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Today, the Annie E. Casey Foundation released their newest publication, No Place for Kids: The Case for Reducing Juvenile Incarceration. It presents a fresh review of juvenile justice in America, and makes future recommendations for improving the system.

Highlights include:

~ Roughly 60,500 youths in America are confined in correctional facilities (according to a 2007 census, and not including youths confined temporarily in detention centers).

~ Two of every five confined youths are African-American and one-fifth is Hispanic.

~ Correctional institutions have never been found to reduce the criminality of troubled young people.

We now have overwhelming evidence showing that wholesale incarceration of juvenile offenders is a counterproductive public policy.

~ America’s youth prisons are dangerous, ineffective, unnecessary, obsolete, wasteful, and inadequate.

~ Systemic violence, abuse and excessive use of isolation have been documented in the youth prisons of 39 states since the 1970s.

~ Recidivism rates are uniformly high and incarceration significantly obstructs the youth’s future success in education and employment.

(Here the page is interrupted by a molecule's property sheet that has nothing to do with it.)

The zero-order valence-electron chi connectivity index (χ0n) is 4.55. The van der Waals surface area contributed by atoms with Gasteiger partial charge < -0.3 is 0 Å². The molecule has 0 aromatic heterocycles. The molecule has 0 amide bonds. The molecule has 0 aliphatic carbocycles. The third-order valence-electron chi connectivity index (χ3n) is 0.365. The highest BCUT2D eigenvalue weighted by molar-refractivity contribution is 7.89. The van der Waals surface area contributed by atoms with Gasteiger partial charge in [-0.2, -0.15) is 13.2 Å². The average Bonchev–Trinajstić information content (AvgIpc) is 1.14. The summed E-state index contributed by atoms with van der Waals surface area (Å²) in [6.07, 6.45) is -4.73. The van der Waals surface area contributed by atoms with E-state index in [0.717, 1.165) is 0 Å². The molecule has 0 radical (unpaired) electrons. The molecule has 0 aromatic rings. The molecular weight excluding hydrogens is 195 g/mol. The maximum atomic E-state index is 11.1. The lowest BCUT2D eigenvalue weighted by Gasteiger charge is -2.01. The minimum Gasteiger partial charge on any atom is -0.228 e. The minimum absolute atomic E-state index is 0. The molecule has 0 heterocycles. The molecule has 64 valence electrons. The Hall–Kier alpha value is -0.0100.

~ Most youth incarcerated in correctional facilities do not need to be there. Just 12% of confined youth are committed for serious violent offenses. 

~ Youth prisons have become a dumping ground for youth with mental health conditions.

~ Research has shown that best practices that consistently reduce juvenile recidivism are inconsistent with institutional incarceration.

~ Correctional institutions are expensive and a waste of taxpayer money. Despite high costs they fail to provide even minimum services for rehabilitation.

The data leaves little doubt. Substantially reducing juvenile incarceration rates has not proven to be a catalyst for more youth crime.

The publication recommends a thoughtful and detailed plan for moving away from America’s historic incarceration-focused approach to troubled youth, and implementation of an effective and coherent reform of the system. It concludes noting that while many states have reduced incarceration of youths in recent years, the primary cause for closures has been short-term fiscal crises and private class-action lawsuits. It cautions that this movement away from incarceration must be accompanied with a resilient evidence-driven model that emphasizes public safety, better use of tax dollars, and investment in the rehabilitation of young people involved in the juvenile system.

This is a must-read publication. Click here for the full report.